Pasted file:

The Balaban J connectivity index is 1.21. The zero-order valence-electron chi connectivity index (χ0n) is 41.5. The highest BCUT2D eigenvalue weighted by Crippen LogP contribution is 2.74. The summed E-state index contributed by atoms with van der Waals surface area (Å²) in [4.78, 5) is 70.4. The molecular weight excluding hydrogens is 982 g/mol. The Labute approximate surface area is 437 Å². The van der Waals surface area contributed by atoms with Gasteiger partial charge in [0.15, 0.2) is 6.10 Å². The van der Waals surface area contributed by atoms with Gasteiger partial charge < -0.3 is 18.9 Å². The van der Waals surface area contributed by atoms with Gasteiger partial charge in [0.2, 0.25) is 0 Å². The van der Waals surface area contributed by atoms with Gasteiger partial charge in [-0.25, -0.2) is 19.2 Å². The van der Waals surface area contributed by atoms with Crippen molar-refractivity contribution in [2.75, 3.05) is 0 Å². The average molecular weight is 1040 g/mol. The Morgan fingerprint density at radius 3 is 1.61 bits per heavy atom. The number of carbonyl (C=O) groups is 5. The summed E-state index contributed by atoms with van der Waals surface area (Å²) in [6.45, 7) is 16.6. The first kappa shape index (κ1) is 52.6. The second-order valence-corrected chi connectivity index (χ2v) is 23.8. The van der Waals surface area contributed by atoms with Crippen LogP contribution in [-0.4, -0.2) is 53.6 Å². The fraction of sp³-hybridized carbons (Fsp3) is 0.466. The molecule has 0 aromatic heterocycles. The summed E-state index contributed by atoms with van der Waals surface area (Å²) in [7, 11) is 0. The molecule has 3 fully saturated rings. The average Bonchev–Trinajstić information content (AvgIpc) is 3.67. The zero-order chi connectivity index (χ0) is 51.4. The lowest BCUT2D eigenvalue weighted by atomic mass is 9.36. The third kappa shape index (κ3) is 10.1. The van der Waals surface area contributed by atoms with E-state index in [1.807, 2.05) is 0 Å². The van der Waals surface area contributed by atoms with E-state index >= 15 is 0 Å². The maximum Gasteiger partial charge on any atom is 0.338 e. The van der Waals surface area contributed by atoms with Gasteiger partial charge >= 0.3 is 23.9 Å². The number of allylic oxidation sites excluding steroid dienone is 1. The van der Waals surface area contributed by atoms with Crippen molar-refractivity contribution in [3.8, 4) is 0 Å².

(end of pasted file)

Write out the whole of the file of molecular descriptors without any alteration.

The Balaban J connectivity index is 1.21. The zero-order valence-electron chi connectivity index (χ0n) is 41.5. The highest BCUT2D eigenvalue weighted by Crippen LogP contribution is 2.74. The summed E-state index contributed by atoms with van der Waals surface area (Å²) in [4.78, 5) is 70.4. The molecular weight excluding hydrogens is 982 g/mol. The Labute approximate surface area is 437 Å². The van der Waals surface area contributed by atoms with Gasteiger partial charge in [0.15, 0.2) is 6.10 Å². The van der Waals surface area contributed by atoms with Gasteiger partial charge < -0.3 is 18.9 Å². The van der Waals surface area contributed by atoms with Gasteiger partial charge in [0.2, 0.25) is 0 Å². The van der Waals surface area contributed by atoms with Gasteiger partial charge in [-0.25, -0.2) is 19.2 Å². The van der Waals surface area contributed by atoms with Crippen molar-refractivity contribution in [2.75, 3.05) is 0 Å². The average molecular weight is 1040 g/mol. The Morgan fingerprint density at radius 3 is 1.61 bits per heavy atom. The number of carbonyl (C=O) groups is 5. The summed E-state index contributed by atoms with van der Waals surface area (Å²) in [6.45, 7) is 16.6. The first kappa shape index (κ1) is 52.6. The second-order valence-corrected chi connectivity index (χ2v) is 23.8. The van der Waals surface area contributed by atoms with Crippen LogP contribution in [-0.4, -0.2) is 53.6 Å². The fraction of sp³-hybridized carbons (Fsp3) is 0.466. The molecule has 0 aromatic heterocycles. The summed E-state index contributed by atoms with van der Waals surface area (Å²) in [7, 11) is 0. The molecule has 3 fully saturated rings. The average Bonchev–Trinajstić information content (AvgIpc) is 3.67. The zero-order chi connectivity index (χ0) is 51.4. The lowest BCUT2D eigenvalue weighted by atomic mass is 9.36. The third kappa shape index (κ3) is 10.1. The van der Waals surface area contributed by atoms with E-state index in [1.807, 2.05) is 0 Å². The van der Waals surface area contributed by atoms with E-state index >= 15 is 0 Å². The maximum Gasteiger partial charge on any atom is 0.338 e. The van der Waals surface area contributed by atoms with Gasteiger partial charge >= 0.3 is 23.9 Å². The number of allylic oxidation sites excluding steroid dienone is 1. The van der Waals surface area contributed by atoms with Crippen molar-refractivity contribution in [3.8, 4) is 0 Å².